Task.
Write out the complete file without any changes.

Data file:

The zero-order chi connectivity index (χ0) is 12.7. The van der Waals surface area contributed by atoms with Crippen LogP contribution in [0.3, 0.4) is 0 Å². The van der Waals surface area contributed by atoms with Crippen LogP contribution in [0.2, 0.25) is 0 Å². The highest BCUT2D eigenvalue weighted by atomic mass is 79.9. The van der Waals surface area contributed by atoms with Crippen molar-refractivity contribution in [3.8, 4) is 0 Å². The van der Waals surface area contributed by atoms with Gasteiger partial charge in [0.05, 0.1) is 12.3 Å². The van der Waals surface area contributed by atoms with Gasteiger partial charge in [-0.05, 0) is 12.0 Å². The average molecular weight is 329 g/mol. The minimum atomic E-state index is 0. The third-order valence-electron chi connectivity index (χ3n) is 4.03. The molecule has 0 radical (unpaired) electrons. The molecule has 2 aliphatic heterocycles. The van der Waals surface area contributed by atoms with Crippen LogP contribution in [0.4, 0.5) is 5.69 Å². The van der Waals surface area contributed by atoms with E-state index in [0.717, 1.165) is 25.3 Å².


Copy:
The zero-order chi connectivity index (χ0) is 12.7. The van der Waals surface area contributed by atoms with Crippen LogP contribution in [0.3, 0.4) is 0 Å². The van der Waals surface area contributed by atoms with Crippen LogP contribution in [0.2, 0.25) is 0 Å². The highest BCUT2D eigenvalue weighted by atomic mass is 79.9. The van der Waals surface area contributed by atoms with Crippen molar-refractivity contribution in [3.8, 4) is 0 Å². The van der Waals surface area contributed by atoms with Gasteiger partial charge in [0.05, 0.1) is 12.3 Å². The van der Waals surface area contributed by atoms with Gasteiger partial charge in [-0.05, 0) is 12.0 Å². The average molecular weight is 329 g/mol. The minimum atomic E-state index is 0. The third-order valence-electron chi connectivity index (χ3n) is 4.03. The molecule has 0 radical (unpaired) electrons. The molecule has 2 aliphatic heterocycles. The van der Waals surface area contributed by atoms with Crippen LogP contribution in [0.4, 0.5) is 5.69 Å². The van der Waals surface area contributed by atoms with E-state index in [0.717, 1.165) is 25.3 Å².